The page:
It is that performance that stands out most in my mind of any of almost any of the 51 he made in blue and amber that fine season.
It may not have been his best for Shrewsbury – Godfrey would go on to shine home and away in the play-off semi-final wins against Charlton and, indeed, in heartbreak at Wembley – but that summer afternoon in Oxford immediately made us all sit up.
As lower league football observers we would be forgiven for not having sky-high expectations.
Academy loan signings come and go in their droves. Some do well but a lot struggle to make their mark. Can anybody remember Manchester United winger James doing anything for Town? Other loans from high-calibre clubs have struggled for Salop in recent times.
Godfrey might have been another flop, may have made barely a dozen appearances and quietly departed a few months later.
But that day at the Kassam – where Shrewsbury were unlucky to draw 1-1 after a fine performance – Godfrey was excellent. He was imposing, athletic and energetic at the base of the visitors' midfield.
And he loved a tackle.
Shrewsbury were flying in League One after a remarkable start and Godfrey played a pivotal role. His passionate performances quickly earned himself a place in the hearts of fans.
It would not take long for Salopians to start chanting 'we've got Ben Godfrey' wherever they followed their side.
He rarely troubled the opposition penalty area, but Godfrey's only goal in Town colours was a special one. A dipping half-volley from 25-yards in a new year win at Southend flew into the top corner. And the midfielder loved a celebration.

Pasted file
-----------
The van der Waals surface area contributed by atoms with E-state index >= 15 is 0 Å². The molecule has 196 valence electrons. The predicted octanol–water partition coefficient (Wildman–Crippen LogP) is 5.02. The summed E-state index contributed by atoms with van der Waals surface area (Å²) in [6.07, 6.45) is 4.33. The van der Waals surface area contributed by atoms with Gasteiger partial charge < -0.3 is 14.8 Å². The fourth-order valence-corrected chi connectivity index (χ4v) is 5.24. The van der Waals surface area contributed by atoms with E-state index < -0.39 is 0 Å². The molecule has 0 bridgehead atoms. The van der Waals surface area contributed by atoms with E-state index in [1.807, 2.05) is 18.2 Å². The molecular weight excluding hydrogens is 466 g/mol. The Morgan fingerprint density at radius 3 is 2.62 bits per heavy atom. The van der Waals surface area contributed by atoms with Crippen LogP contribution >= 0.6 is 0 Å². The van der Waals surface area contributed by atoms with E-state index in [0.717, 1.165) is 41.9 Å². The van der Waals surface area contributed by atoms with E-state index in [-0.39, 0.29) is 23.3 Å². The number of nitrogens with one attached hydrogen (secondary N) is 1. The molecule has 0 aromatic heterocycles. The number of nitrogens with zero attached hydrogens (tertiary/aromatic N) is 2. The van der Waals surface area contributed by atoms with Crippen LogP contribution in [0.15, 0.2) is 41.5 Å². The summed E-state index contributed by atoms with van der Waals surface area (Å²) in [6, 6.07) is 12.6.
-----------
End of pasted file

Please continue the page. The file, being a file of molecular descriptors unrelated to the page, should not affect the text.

He might not have scored or created many, but his presence allowed the creative Nolan to dazzle. It allowed Whalley and Alex Rodman to enjoy the success they had.
Off the pitch, the Norwich man was a gent. That isn't always the case, particularly with loan players, who know they are not there for the long haul.
He was young and didn't come across as a naturally confident speaker, but was kind and accommodating in his interviews and media duties and would always make time. Indeed, since going on to become a top flight regular, he still has time for this reporter.
Dad Alex enjoyed following his son's progress across social media and news articles. He would regularly message thanking for the support. It was rather nice that, while walking down Wembley Way on May 27 – before Godfrey's last Town appearance – Godfrey senior spotted me and introduced himself.
That disappointing day reminds me of Godfrey's relentless engine. As in every game he played that season, he did not stop. His athleticism was remarkable, even in boiling conditions over 120 minutes after 51 games in a pulsating season.
I expected him to do well on returning to Norwich. But as well as he has? Maybe not. Certainly not at centre-half. Promotion, playing 36 games, is an achievement to be proud of and 23 top flight outings this season is an excellent effort.
It's little wonder elite clubs have been mentioned along with giant fees. The 22-year-old is destined for a big future, and Shrewsbury played their part.